Even though they recouped a total of £29 million in transfer fees over the course of the summer, Villarreal operated on free transfers and cheap deals to build a determined squad hungry for immediate promotion. The 528,000 Euros spent to secure Frenchman Jeremy Perbet’s loan deal in January their only spend over the past season.
And it has been a season in which they finally reached their main objective of returning to La Liga, albeit via another managerial casualty with Velazquez sacked in January and Marcelino Garcia Toral being drafted in to see the job through. The Yellow Submarine eventually finished in second place after concluding the season with a run of just 1 defeat in 21 matches.
It was a fitting way for Marcos Senna to end his eleven year spell as the midfield lynch-pin, the 37-year-old departing for the New York Cosmos to deep nostalgia in Costa Azahar. Gate 19 at the club’s El Madrigal stadium is now named after him. Venta, Mellberg and Pandiani have all left the club as they will return to the Spanish top-tier with a new look squad.
The captaincy has now passed to Soriano, the 29-year-old defensive midfielder, who is likely to be joined in the spine of the side by Tomas Pina, the 25-year-old, who has been signed for £4.4 million from the newly-relegated Mallorca. Giovani Dos Santos, the Mexican attacking midfielder who has so far seen his promising career stutter in Spain after passing through Barcelona’s highly-regarded La Masia academy, also joins from Mallorca for a fee of £5.2 million.
Enough was seen in Jeremy Perbet’s 18 appearances (and his 11 goals) to make his deal permanent whilst Aleksandar Pantic, a promising 21-year-old centre-half from Red Star Belgrade, and left-back Bojan Jokic, a regular for Chievo and the Slovenian national side, will bolster the defence.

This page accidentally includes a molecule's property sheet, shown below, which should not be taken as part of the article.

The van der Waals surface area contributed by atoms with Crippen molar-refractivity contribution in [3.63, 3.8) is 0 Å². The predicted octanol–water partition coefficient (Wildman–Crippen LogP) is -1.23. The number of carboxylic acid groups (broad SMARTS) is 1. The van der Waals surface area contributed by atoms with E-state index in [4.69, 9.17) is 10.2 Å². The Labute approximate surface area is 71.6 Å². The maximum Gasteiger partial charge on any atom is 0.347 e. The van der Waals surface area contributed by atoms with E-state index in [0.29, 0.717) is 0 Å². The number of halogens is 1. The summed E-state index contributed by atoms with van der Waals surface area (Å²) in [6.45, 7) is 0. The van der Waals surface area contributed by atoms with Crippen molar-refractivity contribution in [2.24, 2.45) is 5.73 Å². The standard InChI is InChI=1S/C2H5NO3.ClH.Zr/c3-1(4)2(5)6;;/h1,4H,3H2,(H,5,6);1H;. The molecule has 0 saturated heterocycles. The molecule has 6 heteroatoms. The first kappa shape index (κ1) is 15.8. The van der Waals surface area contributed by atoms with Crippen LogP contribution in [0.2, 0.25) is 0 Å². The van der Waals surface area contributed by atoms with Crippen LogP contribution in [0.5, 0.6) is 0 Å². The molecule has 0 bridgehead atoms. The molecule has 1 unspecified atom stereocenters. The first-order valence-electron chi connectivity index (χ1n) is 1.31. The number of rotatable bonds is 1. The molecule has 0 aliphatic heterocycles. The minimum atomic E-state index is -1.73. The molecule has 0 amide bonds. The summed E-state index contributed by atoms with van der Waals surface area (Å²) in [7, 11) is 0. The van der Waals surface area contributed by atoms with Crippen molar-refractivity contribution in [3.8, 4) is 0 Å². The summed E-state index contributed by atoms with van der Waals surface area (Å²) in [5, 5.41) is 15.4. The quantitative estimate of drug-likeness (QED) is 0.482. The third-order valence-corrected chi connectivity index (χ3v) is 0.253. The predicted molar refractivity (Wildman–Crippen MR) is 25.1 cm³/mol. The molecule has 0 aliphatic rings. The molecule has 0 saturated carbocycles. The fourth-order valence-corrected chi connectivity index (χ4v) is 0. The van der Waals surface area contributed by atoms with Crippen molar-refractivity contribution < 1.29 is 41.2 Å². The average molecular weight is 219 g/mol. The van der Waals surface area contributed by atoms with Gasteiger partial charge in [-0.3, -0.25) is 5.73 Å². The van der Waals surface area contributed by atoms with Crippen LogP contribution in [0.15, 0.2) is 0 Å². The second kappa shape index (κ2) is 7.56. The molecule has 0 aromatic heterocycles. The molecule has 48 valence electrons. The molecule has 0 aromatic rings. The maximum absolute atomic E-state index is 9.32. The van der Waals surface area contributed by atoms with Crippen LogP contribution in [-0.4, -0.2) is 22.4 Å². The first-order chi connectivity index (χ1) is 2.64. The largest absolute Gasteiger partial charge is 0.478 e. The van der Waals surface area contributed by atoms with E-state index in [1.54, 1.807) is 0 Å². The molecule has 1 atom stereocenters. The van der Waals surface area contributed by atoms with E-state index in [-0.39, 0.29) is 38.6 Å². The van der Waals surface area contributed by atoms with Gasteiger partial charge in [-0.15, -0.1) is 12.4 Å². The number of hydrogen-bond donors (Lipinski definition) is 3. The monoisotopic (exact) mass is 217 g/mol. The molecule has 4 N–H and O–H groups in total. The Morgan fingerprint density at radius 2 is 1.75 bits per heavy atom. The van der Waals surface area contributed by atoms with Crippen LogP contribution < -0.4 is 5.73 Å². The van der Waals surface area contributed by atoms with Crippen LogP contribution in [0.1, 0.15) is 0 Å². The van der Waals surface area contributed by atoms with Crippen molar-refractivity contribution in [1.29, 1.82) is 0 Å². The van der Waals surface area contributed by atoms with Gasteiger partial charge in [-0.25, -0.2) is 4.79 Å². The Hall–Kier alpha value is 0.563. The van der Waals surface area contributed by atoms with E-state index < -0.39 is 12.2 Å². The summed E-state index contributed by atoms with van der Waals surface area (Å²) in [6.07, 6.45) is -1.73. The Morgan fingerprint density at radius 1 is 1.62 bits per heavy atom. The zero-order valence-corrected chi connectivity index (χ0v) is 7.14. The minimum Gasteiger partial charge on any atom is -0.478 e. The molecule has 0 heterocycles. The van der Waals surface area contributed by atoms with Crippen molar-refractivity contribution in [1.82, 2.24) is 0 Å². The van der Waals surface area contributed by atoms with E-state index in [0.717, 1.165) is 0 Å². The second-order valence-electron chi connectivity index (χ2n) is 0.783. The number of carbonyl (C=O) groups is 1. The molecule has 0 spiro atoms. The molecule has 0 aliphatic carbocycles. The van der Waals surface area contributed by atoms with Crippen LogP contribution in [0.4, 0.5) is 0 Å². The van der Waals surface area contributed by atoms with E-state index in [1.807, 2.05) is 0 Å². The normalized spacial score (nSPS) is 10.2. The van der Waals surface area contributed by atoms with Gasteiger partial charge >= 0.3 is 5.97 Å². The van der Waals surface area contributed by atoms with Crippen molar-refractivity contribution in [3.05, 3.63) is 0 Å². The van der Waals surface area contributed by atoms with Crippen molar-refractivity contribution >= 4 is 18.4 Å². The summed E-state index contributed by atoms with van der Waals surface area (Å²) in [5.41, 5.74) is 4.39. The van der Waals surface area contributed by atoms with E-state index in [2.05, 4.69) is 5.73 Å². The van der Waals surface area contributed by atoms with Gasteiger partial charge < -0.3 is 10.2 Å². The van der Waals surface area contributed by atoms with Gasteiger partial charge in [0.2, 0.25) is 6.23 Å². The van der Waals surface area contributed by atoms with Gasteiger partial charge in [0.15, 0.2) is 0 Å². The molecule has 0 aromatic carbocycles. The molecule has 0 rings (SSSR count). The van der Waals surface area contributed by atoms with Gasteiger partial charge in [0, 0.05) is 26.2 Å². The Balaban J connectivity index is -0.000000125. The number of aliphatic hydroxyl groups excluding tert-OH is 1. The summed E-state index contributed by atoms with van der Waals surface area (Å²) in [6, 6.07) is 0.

In the search for goals, they will still be relying on Jonathan Pereira, who hit a modest tally of seven, including the goal that saw them promoted, in the Segunda last season, and Nigeria’s Ikechukwu Uche who top scored last campaign with 14 and has a respectable scoring record in Spain with spells at Recreativo and Getafe.
The creativity behind them will come in the form of Dos Santos, the very impressive Perbet, Cani and the experienced Juanma, who joined from Betis in January. Javier Aquino, having also arrived in January, is also a very exciting prospect, the right-winger having already amassed 17 caps for Mexico by the age of 22.
Following the most heart-breaking of recent years that included the steepest of declines since becoming the last club to break the Real Madrid, Barcelona hegemony in 2008, La Liga is preparing to welcome back one of its most-loved clubs in the yellow-kitted submarine that is based in a town with a population of just 50,000.
Loss of brilliant players both to injury and financial struggles, managerial sackings and even managerial deaths, Villarreal have suffered it all in recent years but they’ve served their time and now, under the cultured stewardship of Marcelino Toral, they are back to reap their rewards.
This relatively small club, having only emerged to the top level in 1998, are returning to paint Spain yellow, in the hope this time, their new-look submarine won’t sink. One thing is for sure, they’ll have the support. El Madrigal was a 25,000 sell-out for the promotion-sealing win over Almeria last season and it is likely to be more of the same as the good times are back. After all, the supporters know just how horrible, and just how easy, it is to experience the bad.